New Book Explores the Relationships Between Mints in Southern Asia Minor

Discussion in 'Ancient Coins' started by Roman Collector, Nov 26, 2020.

  1. Roman Collector

    Roman Collector Supporter! Supporter

    Several Roman provincial cities in Asia minor used the same obverse dies for their coins or their dies were so similar as to have been the product of the same die-engraver. The standard work to explain this phenomenon has been Konrad Kraft's Das System der kaiserzeitlichen Münzprägung in Kleinasien (Berlin, 1972). Kraft proposed a system of traveling workshops to explain the similarities. For example, he considered this coin of Laodicea ad Lycum in Phrygia to have been a product of a traveling workshop he called the "Sardis Workshop."

    Philip II as Caesar, AD 244-247.
    Roman provincial Æ 25 mm, 7.7 g.
    Phrygia, Laodicea ad Lycum, Sardis Workshop,[5] AD 244-247.
    Obv: •Μ•ΙΟVΛΙ••ΦΙΛΙΠΠΟϹ•Κ•, bare headed, draped and cuirassed bust of Philip II, right, seen from front.
    Rev: ΛΑΟΔΙΚЄ|ΩΝ ΝЄ|ΩΚΟΡΩΝ, river Caprus as boar and river Lycus as wolf seated back to back, heads facing each other.
    Refs: BMC 25.324,260 (same rev. die); RG 6326 (same obv. die); RPC VIII unassigned, ID 20777; SNG Cop 607; SNG Leypold 1678.

    Note, for example, the similarity in artistic style, the subject matter of the reverse types, and fabric between the coins of Antioch in Pisidia and those of Parlais:

    Julia Domna, AD 193-217.
    Roman provincial Æ 21.3 mm, 5.15 g, 7 h.
    Pisidia, Parlais, AD 193-196?
    Obv: IVLIA-DOMNA, bare-headed and draped bust, right.
    Rev: IVL AVG C-OL PARLAIS, Mên standing r., wearing Phrygian cap, left foot on bucranium, holding spear and pinecone; behind his shoulders, crescent.
    Refs: BMC 21.11, 3; SNG von Aulock 5137 (same obv. die).

    Julia Domna, AD 193-217.
    Roman provincial Æ 22.4 mm, 5.76 g, 5 h.
    Pisidia, Antioch, AD 196-211.
    Obv: IVLIA AVGVSTA, bare-headed and draped bust, right.
    Rev: ANTIOCH GE-NI COL CAES, Genius of Antioch wearing kalathos or modius on head, standing facing, head left, holding branch and cornucopiae.
    Refs: BMC 19.181, 34-36; SNG BnF 1126-31; Lindgren I, 1211.

    Gordian III, AD 238-244.
    Roman Provincial Æ 35 mm, 26.72 g, 6 h.
    Pisidia, Antioch, AD 238-244.
    Obv: IMP CAES M ANT GORDIANVS AVG, laureate, draped and cuirassed bust of Gordian III, r., seen from rear.
    Rev: COL CAES ANTIOCH, S-R, Mên standing r., wearing Phrygian cap, foot on bucranium, holding sceptre and Victory (standing r., on globe, holding trophy), resting elbow on column; behind his shoulders, crescent; to l., rooster standing, l.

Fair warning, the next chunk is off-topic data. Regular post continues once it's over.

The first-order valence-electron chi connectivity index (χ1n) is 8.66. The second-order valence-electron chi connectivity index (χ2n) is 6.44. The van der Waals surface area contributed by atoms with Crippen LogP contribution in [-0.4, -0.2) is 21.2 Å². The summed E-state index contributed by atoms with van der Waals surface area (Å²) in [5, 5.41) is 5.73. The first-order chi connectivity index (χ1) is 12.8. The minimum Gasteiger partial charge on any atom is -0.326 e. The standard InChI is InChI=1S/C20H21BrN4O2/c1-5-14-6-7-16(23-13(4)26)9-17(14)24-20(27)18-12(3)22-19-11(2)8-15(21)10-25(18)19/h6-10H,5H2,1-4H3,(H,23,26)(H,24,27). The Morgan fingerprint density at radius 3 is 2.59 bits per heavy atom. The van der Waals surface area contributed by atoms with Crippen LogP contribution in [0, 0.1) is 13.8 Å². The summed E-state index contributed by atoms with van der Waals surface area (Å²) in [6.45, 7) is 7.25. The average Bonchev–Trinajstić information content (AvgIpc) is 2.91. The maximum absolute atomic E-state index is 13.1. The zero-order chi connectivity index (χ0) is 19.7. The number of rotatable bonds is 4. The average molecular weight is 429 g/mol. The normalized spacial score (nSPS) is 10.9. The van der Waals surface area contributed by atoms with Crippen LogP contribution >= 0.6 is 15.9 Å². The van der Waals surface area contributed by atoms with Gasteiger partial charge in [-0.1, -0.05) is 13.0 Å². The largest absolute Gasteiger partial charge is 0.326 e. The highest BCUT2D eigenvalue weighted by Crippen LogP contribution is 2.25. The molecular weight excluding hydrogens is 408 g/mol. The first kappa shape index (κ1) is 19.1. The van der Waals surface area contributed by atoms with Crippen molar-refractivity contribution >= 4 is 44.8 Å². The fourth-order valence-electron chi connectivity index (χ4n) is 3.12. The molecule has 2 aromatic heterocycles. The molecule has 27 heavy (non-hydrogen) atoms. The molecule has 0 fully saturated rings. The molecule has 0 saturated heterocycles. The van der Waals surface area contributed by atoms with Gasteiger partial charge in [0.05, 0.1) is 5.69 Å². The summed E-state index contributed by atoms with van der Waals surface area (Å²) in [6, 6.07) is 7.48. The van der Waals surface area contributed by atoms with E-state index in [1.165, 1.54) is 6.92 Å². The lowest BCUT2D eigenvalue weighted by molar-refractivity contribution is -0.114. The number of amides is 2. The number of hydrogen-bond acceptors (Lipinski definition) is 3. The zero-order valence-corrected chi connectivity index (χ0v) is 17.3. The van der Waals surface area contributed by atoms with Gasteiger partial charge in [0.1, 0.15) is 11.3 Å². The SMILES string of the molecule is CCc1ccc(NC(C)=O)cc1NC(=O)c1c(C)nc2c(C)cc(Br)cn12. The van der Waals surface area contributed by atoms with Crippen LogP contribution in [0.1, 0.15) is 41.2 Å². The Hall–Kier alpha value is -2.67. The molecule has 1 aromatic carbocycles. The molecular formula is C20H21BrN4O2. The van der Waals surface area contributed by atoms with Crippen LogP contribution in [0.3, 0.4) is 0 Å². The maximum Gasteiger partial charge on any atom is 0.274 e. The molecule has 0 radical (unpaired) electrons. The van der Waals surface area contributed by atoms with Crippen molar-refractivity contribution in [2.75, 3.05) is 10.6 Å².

Refs: RPC VII.2, — (unassigned; ID 3431); Krzyżanowska XXII/94; BMC xix.187, 70.

    However, there are other explanations for these similarities than a system of traveling workshops. There could have been a central common mint to which cities contracted their minting needs. Dies could have been lent or sold from one city to another, and so on.

    This new work, Connections, Communities, and Coinage: The System of Coin Production in Southern Asia Minor, AD 218–276, by George Watson, is reviewed here in Coins Weekly and refutes Kraft's arguments.


    The book sounds like a worthwhile acquisition for numismatists interested in the Roman provincial coins of Asia Minor.
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  3. happy_collector

    happy_collector Well-Known Member

    Traveling workshops is an interesting idea. Maybe something like the modern-day contractors.
    Roman Collector likes this.
  4. Ocatarinetabellatchitchix

    Ocatarinetabellatchitchix Supporter! Supporter

    Other interesting reading about "die sharing":

    Johnston, A. (1982-83). Die Sharing in Asia Minor: The View from Sardis, Israel Numismatic Journal 6-7 (1982-83): 59-78

    Watson, G. (2017). ‘Die-sharing and the ‘pseudo-autonomous’ coinages’, Numismatic Chronicle 177: 201-11
  5. dougsmit

    dougsmit Member Supporter

    You might also consider that the cities might have separate mints but dies were engraved by a travelling artist who served the needs of several cities which then struck coins separately. Does the author discuss differences in metal content/trace elements that might separate between the several possible explanations?
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